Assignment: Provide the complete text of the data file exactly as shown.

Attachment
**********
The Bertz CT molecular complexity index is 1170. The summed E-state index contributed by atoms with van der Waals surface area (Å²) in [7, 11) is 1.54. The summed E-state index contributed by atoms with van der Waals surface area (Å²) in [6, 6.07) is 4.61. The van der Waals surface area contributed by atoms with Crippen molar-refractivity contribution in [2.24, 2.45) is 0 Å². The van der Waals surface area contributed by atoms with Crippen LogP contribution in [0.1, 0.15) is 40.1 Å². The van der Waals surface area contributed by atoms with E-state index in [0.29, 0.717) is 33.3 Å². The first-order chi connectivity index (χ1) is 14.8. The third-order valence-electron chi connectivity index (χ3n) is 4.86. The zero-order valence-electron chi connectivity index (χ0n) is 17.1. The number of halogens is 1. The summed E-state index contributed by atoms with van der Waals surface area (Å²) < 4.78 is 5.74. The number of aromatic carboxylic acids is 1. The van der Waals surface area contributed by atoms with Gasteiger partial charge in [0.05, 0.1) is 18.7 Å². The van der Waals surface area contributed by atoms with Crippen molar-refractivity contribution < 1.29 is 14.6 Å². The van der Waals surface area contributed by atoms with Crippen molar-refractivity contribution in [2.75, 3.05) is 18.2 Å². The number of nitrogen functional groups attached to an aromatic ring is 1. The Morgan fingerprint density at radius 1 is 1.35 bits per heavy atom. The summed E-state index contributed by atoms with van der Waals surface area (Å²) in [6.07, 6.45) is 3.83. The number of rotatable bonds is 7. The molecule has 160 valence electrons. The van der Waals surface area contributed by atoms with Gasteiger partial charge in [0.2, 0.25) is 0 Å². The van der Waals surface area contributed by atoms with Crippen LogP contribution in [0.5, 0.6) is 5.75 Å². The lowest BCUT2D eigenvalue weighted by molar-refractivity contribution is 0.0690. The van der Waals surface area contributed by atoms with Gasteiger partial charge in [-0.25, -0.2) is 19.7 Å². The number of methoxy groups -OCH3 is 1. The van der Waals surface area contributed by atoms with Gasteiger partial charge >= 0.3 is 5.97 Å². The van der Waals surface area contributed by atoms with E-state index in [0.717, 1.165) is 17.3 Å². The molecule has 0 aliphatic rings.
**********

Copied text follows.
The Bertz CT molecular complexity index is 1170. The summed E-state index contributed by atoms with van der Waals surface area (Å²) in [7, 11) is 1.54. The summed E-state index contributed by atoms with van der Waals surface area (Å²) in [6, 6.07) is 4.61. The van der Waals surface area contributed by atoms with Crippen molar-refractivity contribution in [2.24, 2.45) is 0 Å². The van der Waals surface area contributed by atoms with Crippen LogP contribution in [0.1, 0.15) is 40.1 Å². The van der Waals surface area contributed by atoms with E-state index in [0.29, 0.717) is 33.3 Å². The first-order chi connectivity index (χ1) is 14.8. The third-order valence-electron chi connectivity index (χ3n) is 4.86. The zero-order valence-electron chi connectivity index (χ0n) is 17.1. The number of halogens is 1. The summed E-state index contributed by atoms with van der Waals surface area (Å²) < 4.78 is 5.74. The number of aromatic carboxylic acids is 1. The van der Waals surface area contributed by atoms with Gasteiger partial charge in [0.05, 0.1) is 18.7 Å². The van der Waals surface area contributed by atoms with Crippen molar-refractivity contribution < 1.29 is 14.6 Å². The van der Waals surface area contributed by atoms with Crippen molar-refractivity contribution in [2.75, 3.05) is 18.2 Å². The number of nitrogen functional groups attached to an aromatic ring is 1. The Morgan fingerprint density at radius 1 is 1.35 bits per heavy atom. The summed E-state index contributed by atoms with van der Waals surface area (Å²) in [6.07, 6.45) is 3.83. The number of rotatable bonds is 7. The molecule has 160 valence electrons. The van der Waals surface area contributed by atoms with Gasteiger partial charge in [0.2, 0.25) is 0 Å². The van der Waals surface area contributed by atoms with Crippen LogP contribution in [0.5, 0.6) is 5.75 Å². The lowest BCUT2D eigenvalue weighted by molar-refractivity contribution is 0.0690. The van der Waals surface area contributed by atoms with Gasteiger partial charge in [-0.25, -0.2) is 19.7 Å². The number of methoxy groups -OCH3 is 1. The van der Waals surface area contributed by atoms with Gasteiger partial charge >= 0.3 is 5.97 Å². The van der Waals surface area contributed by atoms with E-state index in [0.717, 1.165) is 17.3 Å². The molecule has 0 aliphatic rings.